Unlike the trail hills I’m used to running, these go quite vertical, marked only by switchbacks so steep that squared posts are burrowed into the trail as natural, makeshift steps. One doesn’t so much run these as merely pick your way up and over each, trying not to catch a toe and smash a shin into the sharp angles of the wood. The inclines quickly pulling away any quad strength and stored breath you withheld up to this point.

I worked my way up these steps, letting my lungs go and trying not to overexert my quads, pushed up against the back of a runner directly in front of me doing the same. I probably could have passed him on the climb, but wanting to rein in my ambition, I stayed at his back. We crested the incline, rolled through the woods some more, and then down a hill where he started to get away and a couple runners behind me started moving up behind. I instantly realized I was taking it very easy on the downhills in an attempt to keep from pounding the sensitive soles of my feet, in hopes that I wasn’t building increasing pain for later in the run. I simply wasn’t descending with the abandon I’m accustomed to…but that was ok. Still, when we hit the forest floor and started the next climb, I was immediately back on the runner in front of me and getting away from those behind. They were naturally faster on the descents, but as I’ve come to realize over my years of racing, I’m strong when unrestricted or faced with obstacles and adversity…such as hills. And I didn’t so much take advantage of that, as I had no other choice.

At the second portion of snaking singletrack on the forest floor I was breathing down the back of the runner in front of me…almost literally. I worried about annoying him being so close, but more just felt restricted in my gait, so although I wasn’t out to compete and trying to play it safe, I called out,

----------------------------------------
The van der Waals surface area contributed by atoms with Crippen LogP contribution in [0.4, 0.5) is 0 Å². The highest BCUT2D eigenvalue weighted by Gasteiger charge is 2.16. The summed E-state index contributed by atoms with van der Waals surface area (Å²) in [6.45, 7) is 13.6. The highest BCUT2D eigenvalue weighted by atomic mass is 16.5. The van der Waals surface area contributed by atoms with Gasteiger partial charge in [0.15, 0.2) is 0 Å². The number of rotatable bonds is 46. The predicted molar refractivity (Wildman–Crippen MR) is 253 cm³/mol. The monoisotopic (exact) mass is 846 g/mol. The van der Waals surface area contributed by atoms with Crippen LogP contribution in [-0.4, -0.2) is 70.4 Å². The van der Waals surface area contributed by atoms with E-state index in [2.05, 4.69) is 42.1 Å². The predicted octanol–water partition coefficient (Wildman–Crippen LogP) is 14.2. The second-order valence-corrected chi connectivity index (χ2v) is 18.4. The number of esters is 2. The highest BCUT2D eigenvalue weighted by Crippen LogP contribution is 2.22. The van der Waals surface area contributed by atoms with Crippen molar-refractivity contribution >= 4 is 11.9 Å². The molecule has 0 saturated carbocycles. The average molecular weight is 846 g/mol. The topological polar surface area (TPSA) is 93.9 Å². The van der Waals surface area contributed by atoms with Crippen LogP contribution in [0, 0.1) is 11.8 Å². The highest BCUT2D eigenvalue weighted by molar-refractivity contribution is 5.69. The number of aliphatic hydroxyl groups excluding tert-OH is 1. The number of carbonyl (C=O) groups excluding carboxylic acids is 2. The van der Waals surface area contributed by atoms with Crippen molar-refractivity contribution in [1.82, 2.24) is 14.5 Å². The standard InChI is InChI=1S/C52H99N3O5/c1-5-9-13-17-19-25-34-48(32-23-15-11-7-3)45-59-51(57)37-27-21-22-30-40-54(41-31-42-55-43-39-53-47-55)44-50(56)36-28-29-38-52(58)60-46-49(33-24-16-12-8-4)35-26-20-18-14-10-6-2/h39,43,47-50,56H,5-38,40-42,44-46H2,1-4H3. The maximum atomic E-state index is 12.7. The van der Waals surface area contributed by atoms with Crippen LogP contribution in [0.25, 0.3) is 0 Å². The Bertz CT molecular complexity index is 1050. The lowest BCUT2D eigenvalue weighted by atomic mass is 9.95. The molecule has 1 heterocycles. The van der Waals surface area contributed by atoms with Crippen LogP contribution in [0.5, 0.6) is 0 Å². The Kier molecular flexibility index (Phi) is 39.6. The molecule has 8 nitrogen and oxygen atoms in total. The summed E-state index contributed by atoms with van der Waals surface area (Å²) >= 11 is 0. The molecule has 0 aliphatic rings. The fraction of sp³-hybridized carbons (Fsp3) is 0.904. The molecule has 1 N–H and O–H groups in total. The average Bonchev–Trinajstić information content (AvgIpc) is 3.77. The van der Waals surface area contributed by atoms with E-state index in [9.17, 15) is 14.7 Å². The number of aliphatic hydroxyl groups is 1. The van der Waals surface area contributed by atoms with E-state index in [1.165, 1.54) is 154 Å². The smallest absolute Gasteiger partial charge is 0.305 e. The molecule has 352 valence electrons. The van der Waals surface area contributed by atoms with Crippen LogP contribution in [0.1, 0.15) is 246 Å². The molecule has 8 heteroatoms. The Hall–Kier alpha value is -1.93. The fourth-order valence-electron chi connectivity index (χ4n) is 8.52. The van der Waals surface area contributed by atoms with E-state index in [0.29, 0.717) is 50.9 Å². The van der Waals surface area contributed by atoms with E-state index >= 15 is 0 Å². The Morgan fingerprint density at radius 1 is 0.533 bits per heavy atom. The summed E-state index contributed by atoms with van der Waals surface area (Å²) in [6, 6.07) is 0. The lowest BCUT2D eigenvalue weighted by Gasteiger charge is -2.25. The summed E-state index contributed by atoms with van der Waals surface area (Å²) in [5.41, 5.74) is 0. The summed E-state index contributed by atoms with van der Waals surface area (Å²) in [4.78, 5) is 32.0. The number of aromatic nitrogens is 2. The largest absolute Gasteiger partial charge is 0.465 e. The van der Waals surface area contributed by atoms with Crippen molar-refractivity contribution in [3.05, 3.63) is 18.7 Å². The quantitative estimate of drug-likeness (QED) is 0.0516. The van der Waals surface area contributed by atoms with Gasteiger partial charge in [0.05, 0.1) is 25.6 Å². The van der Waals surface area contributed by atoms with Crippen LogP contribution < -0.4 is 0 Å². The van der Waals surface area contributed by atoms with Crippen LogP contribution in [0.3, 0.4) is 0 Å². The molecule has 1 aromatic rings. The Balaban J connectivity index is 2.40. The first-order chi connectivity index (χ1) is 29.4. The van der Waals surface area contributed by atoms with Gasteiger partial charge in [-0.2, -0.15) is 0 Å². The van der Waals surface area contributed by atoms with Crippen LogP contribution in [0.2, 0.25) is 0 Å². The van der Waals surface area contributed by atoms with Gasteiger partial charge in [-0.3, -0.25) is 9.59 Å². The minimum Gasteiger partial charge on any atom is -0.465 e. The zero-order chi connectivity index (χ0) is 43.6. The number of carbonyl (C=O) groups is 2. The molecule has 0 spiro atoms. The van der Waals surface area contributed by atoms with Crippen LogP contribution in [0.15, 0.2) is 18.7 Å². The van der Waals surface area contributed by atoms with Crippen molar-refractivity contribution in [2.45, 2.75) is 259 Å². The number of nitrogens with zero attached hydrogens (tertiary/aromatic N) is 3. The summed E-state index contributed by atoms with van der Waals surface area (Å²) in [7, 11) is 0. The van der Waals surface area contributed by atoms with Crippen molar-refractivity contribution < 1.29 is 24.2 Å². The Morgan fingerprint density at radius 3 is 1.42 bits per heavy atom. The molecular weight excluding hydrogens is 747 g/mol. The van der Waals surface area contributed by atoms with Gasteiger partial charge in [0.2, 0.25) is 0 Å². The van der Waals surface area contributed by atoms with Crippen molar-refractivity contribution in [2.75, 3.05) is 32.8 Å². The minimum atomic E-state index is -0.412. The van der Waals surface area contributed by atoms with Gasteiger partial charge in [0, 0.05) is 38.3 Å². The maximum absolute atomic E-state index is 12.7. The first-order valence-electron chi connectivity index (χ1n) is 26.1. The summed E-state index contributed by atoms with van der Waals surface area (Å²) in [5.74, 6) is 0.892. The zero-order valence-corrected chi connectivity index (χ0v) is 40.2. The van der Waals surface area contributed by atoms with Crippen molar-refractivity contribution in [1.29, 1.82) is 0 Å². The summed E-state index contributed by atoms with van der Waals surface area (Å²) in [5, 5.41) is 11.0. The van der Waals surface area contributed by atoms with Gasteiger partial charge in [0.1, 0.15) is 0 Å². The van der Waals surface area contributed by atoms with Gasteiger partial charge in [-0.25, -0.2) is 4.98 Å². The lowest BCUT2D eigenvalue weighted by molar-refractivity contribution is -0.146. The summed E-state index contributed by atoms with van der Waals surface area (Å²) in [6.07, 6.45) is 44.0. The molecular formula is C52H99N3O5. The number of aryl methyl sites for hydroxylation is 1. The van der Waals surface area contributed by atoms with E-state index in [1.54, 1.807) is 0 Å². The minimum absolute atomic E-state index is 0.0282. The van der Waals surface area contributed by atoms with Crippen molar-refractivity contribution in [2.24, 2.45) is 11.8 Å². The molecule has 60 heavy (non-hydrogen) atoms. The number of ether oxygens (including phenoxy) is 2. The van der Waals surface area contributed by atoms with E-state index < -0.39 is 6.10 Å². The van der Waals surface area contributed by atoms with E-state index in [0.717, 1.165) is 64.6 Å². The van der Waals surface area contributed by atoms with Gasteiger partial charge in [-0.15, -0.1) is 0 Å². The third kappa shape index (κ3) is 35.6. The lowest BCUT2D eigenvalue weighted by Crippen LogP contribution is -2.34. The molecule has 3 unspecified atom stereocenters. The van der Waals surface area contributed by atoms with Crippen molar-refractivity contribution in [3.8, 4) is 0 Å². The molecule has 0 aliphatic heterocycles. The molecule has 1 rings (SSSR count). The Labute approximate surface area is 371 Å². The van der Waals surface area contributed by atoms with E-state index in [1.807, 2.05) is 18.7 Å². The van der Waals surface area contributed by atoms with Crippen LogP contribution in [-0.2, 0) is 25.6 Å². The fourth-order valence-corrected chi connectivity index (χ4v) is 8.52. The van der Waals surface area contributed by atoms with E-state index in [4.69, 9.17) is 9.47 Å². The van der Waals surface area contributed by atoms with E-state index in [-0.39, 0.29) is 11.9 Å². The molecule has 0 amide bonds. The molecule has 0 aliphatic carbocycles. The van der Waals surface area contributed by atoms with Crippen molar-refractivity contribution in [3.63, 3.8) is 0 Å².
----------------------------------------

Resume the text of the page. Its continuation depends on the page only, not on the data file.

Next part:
“Passing on your right.”

I made the move, got out in front of him, and with little more effort suddenly found his footfalls fading and the conversation between the runners behind me slowly drifting further and further back. I was now simply running my own race….and it was going to stay that way. Now it was just me, the course, and the distance…competing against who was going to break down first.

I continued alone through the woods, feeling relatively strong, pushing through the abbreviated breaths on the inclines and saving my legs on the descents, but taking every opportunity of relatively level trail to push ahead and keep pace and rhythm as I felt most natural, always assessing my strength and potentially increasing pain burrowed into my shoes. The pain was holding off, however, and I was bolstered by the realization.

I wasn’t in the clear though. For the first half of the course, the inclines were still marked by the strength sapping steps that forced me to pick my legs up higher than I would have liked, exerting more effort and less speed than can be defined as trail “running”. At some point, I made the decision to utilize “power hiking” as it is called. The thoughts of Anton Krupicka came to me when he described the crucial strength he saved in scaling back in effort and resorting to the seemingly unnatural tactic of bending over, putting your hands at the top of your knees and striding out up the hills. Doing so immediately puts the breath back into your lungs and saves your quads from excessive damage with little gain.

So yeah, I thought I’d try that…and it worked!